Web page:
While many people take snowstorms as an opportunity to cozy up at home, snowplow drivers are in the elements and on the clock.
There are 36 employees in the Crow Wing County Highway Department who keep their eyes on the skies, ready to clear the way for the vehicles of residents and visitors on 640 miles of county roadway. Since the first snow event Nov. 9, the county has spent about $750,000 on plowing, which leaders often point to as a core function of county government.
County Engineer Tim Bray told the county board Tuesday, Jan. 28, this expenditure was right on track with where he expects it to be at this point in the snow season, despite the heavy and regular snowfall.
“I field that question from time to time about how we’re doing with the budget. I think what people are getting to is … when are we going to stop?” Bray said. “We’re never going to stop plowing. We’re never going to not be there for the residents of this county.”
Software the county uses in conjunction with its plows offers insight into how well the highway department is doing its job, including the length of time spent on the roads, the amount of salt and other chemicals used in icy areas and the amount of money spent during each event. All of this data is gathered into a report provided to the public for each snow event. These are posted on Crow Wing County’s Facebook page as well as the county website.
County Administrator Tim Houle said the highway department’s efforts to create measurable goals and standards have streamlined work to clear the roads. Each county highway or road is assigned a priority level — those with the highest traffic counts are plowed first, for example.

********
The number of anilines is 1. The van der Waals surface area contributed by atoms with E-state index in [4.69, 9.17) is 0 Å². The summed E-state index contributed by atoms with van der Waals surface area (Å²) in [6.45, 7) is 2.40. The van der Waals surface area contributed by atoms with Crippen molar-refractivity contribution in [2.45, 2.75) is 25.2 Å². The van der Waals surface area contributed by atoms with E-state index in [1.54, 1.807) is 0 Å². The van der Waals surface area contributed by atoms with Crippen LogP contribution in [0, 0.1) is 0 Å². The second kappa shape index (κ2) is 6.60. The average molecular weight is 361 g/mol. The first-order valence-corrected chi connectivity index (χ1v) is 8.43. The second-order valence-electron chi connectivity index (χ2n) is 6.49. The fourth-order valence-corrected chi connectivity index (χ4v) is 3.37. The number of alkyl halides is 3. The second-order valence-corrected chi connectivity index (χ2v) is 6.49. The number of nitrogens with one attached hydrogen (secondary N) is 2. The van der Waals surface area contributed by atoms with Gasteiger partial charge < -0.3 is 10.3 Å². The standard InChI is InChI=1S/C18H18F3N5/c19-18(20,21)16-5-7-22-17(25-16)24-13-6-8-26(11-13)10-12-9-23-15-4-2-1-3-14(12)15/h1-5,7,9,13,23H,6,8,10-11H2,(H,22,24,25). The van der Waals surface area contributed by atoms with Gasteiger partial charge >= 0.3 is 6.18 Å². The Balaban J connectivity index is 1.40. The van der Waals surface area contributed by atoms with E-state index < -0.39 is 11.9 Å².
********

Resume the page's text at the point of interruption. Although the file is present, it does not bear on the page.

“That’s an approach to snowplowing that I have not seen outside of the metropolitan area or MnDOT (Minnesota Department of Transportation),” Houle said.
Incorporating technology into plowing also plays a role in environmental protection efforts. Measuring the material spread on roads for ice control helps ensure drivers aren’t using too much salt, for instance, which can have a negative impact on infrastructure and waterways.
“In our county that is particularly important because of the rising concerns about chloride, salt getting into our waters and the impacts it can have,” said Houle.
Several highway staff members have undergone Smart Salting training offered by the Minnesota Pollution Control Agency. The training is available to private operators as well, and the MPCA maintains a list on its webpage of all those who’ve completed training for consumer reference.
In the near future, residents can expect to track county snowplows real-time through the utilization of GPS technology.
“Do you want to know when the snowplows will come by your house?” Houle said. “Check your phone.”
Bray spoke on his department’s efforts in response to Chairman Paul Koering, who praised the work done by snowplow drivers in a challenging winter season. Koering said he was prompted to offer the praise because of a call from a constituent, who shared a complaint about the road on which they live. It turned out, Koering explained, the road was the responsibility of a township rather than the county.
“It’s been a tough winter,” Koering said. “I live 10 miles out of town and I will say that I think the county highway department does one bang-up job to try to keep it bare tar. I give them a lot of credit.”
Bray said this snowy year with temperature swings has made for tougher than usual conditions at times.
“The last two winters have been a lot of snow,” he said. “You can see the banks alongside the highways and we’re trying to work on getting those back so we can see better. … We still see some stretches of ice that have just been a bugger for us. We continue to work, and the temperatures over the last few days have really helped.”
Take a survey
Have something to share with the Crow Wing County Highway Department concerning snowplowing?
Take the county’s survey at surveymonkey.com/r/hwycs1018.